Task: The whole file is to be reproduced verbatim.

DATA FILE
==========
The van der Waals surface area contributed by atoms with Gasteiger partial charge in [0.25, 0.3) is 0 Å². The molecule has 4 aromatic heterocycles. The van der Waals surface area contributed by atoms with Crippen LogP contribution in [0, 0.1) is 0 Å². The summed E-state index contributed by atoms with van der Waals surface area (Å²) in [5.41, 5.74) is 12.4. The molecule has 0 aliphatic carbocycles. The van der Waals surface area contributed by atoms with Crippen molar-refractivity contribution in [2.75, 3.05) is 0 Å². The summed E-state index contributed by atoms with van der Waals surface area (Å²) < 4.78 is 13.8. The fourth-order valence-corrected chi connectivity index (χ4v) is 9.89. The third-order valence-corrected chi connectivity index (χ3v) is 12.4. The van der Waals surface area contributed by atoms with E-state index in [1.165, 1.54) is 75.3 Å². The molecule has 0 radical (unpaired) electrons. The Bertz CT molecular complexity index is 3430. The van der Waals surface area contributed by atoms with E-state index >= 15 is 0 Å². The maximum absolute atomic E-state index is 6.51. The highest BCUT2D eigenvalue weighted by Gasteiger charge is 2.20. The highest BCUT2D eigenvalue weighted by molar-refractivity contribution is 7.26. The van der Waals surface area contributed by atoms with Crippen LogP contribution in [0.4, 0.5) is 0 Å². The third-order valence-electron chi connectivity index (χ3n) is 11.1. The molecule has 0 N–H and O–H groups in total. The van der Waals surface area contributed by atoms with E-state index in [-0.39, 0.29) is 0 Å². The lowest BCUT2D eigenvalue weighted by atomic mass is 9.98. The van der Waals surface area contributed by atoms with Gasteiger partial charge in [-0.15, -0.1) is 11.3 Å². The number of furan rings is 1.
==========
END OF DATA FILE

The van der Waals surface area contributed by atoms with Gasteiger partial charge in [0.25, 0.3) is 0 Å². The molecule has 4 aromatic heterocycles. The van der Waals surface area contributed by atoms with Crippen LogP contribution in [0, 0.1) is 0 Å². The summed E-state index contributed by atoms with van der Waals surface area (Å²) in [5.41, 5.74) is 12.4. The molecule has 0 aliphatic carbocycles. The van der Waals surface area contributed by atoms with Crippen molar-refractivity contribution in [2.75, 3.05) is 0 Å². The summed E-state index contributed by atoms with van der Waals surface area (Å²) < 4.78 is 13.8. The fourth-order valence-corrected chi connectivity index (χ4v) is 9.89. The third-order valence-corrected chi connectivity index (χ3v) is 12.4. The van der Waals surface area contributed by atoms with E-state index in [1.165, 1.54) is 75.3 Å². The molecule has 0 radical (unpaired) electrons. The Bertz CT molecular complexity index is 3430. The van der Waals surface area contributed by atoms with E-state index >= 15 is 0 Å². The maximum absolute atomic E-state index is 6.51. The highest BCUT2D eigenvalue weighted by Gasteiger charge is 2.20. The highest BCUT2D eigenvalue weighted by molar-refractivity contribution is 7.26. The van der Waals surface area contributed by atoms with Crippen LogP contribution in [0.4, 0.5) is 0 Å². The third-order valence-electron chi connectivity index (χ3n) is 11.1. The molecule has 0 N–H and O–H groups in total. The van der Waals surface area contributed by atoms with E-state index in [-0.39, 0.29) is 0 Å². The lowest BCUT2D eigenvalue weighted by atomic mass is 9.98. The van der Waals surface area contributed by atoms with Gasteiger partial charge in [-0.15, -0.1) is 11.3 Å². The number of furan rings is 1.